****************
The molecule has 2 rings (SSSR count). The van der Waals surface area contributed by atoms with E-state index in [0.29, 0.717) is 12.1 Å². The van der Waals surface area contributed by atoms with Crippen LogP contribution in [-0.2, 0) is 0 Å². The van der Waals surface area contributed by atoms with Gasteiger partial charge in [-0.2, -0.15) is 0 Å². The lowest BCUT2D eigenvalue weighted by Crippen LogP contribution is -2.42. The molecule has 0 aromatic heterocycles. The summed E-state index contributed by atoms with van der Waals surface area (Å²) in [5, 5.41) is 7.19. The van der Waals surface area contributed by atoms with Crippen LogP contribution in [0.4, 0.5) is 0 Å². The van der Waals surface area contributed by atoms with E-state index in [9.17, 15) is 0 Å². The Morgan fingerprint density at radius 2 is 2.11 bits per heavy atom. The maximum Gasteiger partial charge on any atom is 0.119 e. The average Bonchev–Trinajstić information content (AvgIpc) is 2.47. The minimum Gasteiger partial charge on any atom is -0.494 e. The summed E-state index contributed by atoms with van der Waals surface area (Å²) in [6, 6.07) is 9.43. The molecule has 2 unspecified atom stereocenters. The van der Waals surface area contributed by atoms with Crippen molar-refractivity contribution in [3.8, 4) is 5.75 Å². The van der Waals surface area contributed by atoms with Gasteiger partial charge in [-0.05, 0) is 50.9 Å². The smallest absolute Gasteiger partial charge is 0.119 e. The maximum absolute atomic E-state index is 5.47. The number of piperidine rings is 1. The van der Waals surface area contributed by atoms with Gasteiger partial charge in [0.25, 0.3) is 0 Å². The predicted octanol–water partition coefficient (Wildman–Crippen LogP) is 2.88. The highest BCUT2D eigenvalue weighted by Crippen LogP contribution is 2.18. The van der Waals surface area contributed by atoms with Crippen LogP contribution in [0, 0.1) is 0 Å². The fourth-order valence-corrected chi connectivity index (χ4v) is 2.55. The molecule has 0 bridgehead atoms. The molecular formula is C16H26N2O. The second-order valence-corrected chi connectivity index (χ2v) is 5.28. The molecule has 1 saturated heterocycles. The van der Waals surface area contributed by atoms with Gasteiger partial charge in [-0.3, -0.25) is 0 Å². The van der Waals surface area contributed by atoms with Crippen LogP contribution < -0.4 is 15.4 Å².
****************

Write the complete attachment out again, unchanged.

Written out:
The molecule has 2 rings (SSSR count). The van der Waals surface area contributed by atoms with E-state index in [0.29, 0.717) is 12.1 Å². The van der Waals surface area contributed by atoms with Crippen LogP contribution in [-0.2, 0) is 0 Å². The van der Waals surface area contributed by atoms with Gasteiger partial charge in [-0.2, -0.15) is 0 Å². The lowest BCUT2D eigenvalue weighted by Crippen LogP contribution is -2.42. The molecule has 0 aromatic heterocycles. The summed E-state index contributed by atoms with van der Waals surface area (Å²) in [5, 5.41) is 7.19. The van der Waals surface area contributed by atoms with Crippen LogP contribution in [0.4, 0.5) is 0 Å². The van der Waals surface area contributed by atoms with E-state index in [9.17, 15) is 0 Å². The Morgan fingerprint density at radius 2 is 2.11 bits per heavy atom. The maximum Gasteiger partial charge on any atom is 0.119 e. The average Bonchev–Trinajstić information content (AvgIpc) is 2.47. The minimum Gasteiger partial charge on any atom is -0.494 e. The summed E-state index contributed by atoms with van der Waals surface area (Å²) in [6, 6.07) is 9.43. The molecule has 2 unspecified atom stereocenters. The van der Waals surface area contributed by atoms with Crippen molar-refractivity contribution in [3.8, 4) is 5.75 Å². The van der Waals surface area contributed by atoms with Gasteiger partial charge in [-0.05, 0) is 50.9 Å². The smallest absolute Gasteiger partial charge is 0.119 e. The maximum absolute atomic E-state index is 5.47. The number of piperidine rings is 1. The van der Waals surface area contributed by atoms with Gasteiger partial charge in [0.25, 0.3) is 0 Å². The predicted octanol–water partition coefficient (Wildman–Crippen LogP) is 2.88. The highest BCUT2D eigenvalue weighted by Crippen LogP contribution is 2.18. The van der Waals surface area contributed by atoms with Crippen LogP contribution in [0, 0.1) is 0 Å². The fourth-order valence-corrected chi connectivity index (χ4v) is 2.55. The molecule has 0 bridgehead atoms. The molecular formula is C16H26N2O. The second-order valence-corrected chi connectivity index (χ2v) is 5.28. The molecule has 1 saturated heterocycles. The van der Waals surface area contributed by atoms with Gasteiger partial charge in [-0.3, -0.25) is 0 Å². The van der Waals surface area contributed by atoms with Crippen LogP contribution < -0.4 is 15.4 Å².